Now that the dust has settled on some exhilarating stuff in last weekend’s Champions Cup the organisers should be asking a searching question: “Where have all the fans gone?”
At the quarter-final stage five years ago heavy support was generated all round – 55,000 in Barcelona, 49,762 in Dublin, 32,052 in San Sebastian and 21,309 in Milton Keynes, adding up to almost 160,000. This season’s total of 68,122 therefore represented a drop of 60 per cent.
I watched both semi-finals on television and the most telling image was the empty spaces at the Madejski Stadium and the City Ground in Nottingham. The aggregate total for the two games was 38,968. These are not figures that speak of a competition in the rudest of health. The aggregate attendance for last season’s semi-finals in St Etienne and Marseille was almost 77,000.
After all the only team that had to travel any real distance were Racing, and it is simply not good enough to plead that the likes of Saracens or even Wasps despite their Ricoh upturn in support, do not draw big numbers. Leicester Tigers are not regular visitors to European semi-finals but it seems many of the Welford Road regulars could not be bothered to travel the few miles to Nottingham. The last time Leicester played a semi-final at the city Ground, in 2002, they attracted a crowd of 29,849.
The absence of the well-supported Irish sides Munster, Leinster and Ulster is one factor in the decline. But there have been recurrent issues with knockout attendances involving Saracens as the home side. In both 2013 and 2014 their semi-finals at Twickenham were played in a stadium two-thirds empty, in contrast to last season’s vibrant occasion at St Etienne’s Stade Geoffroy Guichard when Clermont Auvergne’s “yellow army” turned up en noisy masse.
But then 80,000 turned up to watch Saracens at Wembley the other week. So how come? Saracens plan over a 12-month period for their Wembley outing, and pricing is a key part of the jigsaw they put together. Surely better to sell at a reduced cost. It is not the rugby product that is the issue; it is the pricing, with a range of £17.50 to £60 coming in at around £40 a ticket for the European semis.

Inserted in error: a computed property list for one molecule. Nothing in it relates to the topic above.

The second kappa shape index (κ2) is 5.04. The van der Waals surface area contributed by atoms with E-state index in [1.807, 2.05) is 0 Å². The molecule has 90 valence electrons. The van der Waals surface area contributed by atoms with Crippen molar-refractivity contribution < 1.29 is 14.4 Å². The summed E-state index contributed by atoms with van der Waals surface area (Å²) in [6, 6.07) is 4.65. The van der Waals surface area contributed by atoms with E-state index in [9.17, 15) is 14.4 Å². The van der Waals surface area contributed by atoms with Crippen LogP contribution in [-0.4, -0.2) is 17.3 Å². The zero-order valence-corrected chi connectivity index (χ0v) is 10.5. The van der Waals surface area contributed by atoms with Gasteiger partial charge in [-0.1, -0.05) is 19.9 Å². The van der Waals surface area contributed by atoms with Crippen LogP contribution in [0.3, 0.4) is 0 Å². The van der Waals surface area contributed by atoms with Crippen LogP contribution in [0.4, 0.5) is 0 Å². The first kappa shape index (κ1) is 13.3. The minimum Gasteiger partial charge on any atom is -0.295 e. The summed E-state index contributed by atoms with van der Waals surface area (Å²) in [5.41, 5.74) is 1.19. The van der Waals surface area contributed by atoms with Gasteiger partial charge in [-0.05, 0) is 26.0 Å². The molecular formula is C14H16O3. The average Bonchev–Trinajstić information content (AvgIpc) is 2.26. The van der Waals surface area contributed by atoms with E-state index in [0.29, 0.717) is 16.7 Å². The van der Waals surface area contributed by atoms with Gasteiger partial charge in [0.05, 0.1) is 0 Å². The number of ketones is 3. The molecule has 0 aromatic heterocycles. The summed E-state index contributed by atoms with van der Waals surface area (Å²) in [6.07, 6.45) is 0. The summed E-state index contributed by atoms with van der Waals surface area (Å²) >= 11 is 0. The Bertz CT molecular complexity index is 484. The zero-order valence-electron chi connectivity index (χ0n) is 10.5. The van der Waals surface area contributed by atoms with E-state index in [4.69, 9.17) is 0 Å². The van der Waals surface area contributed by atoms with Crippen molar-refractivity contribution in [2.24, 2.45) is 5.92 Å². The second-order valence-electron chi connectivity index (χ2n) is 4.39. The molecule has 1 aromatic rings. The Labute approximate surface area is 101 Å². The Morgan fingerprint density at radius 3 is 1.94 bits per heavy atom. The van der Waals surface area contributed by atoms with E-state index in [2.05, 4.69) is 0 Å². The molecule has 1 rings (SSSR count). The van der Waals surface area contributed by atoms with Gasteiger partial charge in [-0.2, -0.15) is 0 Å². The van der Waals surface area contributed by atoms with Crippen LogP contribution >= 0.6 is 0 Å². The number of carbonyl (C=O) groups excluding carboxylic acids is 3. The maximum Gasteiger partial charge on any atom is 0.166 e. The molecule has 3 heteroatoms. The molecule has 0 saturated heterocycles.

If pricing and marketing is one failure another is timing. In the fractious talks that preceded the forming of the new competition there was pressure from the English and French clubs to free up the calendar at the end of May so that the climax of the domestic season, particularly in France, would hold centre stage.
The squeeze came in Europe. The final itself was even earlier last season, May 2 at Twickenham, and although it has been pushed into a more appropriate slot this season, May 14 in Lyon, the two-week turnaround between the quarters and the semi has not worked. The most difficult game to sell in the entire competition is a semi-final package at neutral venues. A 14-day window is ridiculously restricted.
The organisers are under pressure to deliver profits back to the clubs who now own and run the competition. They need to sacrifice any short-term gain for long-term commitment from the public to this competition.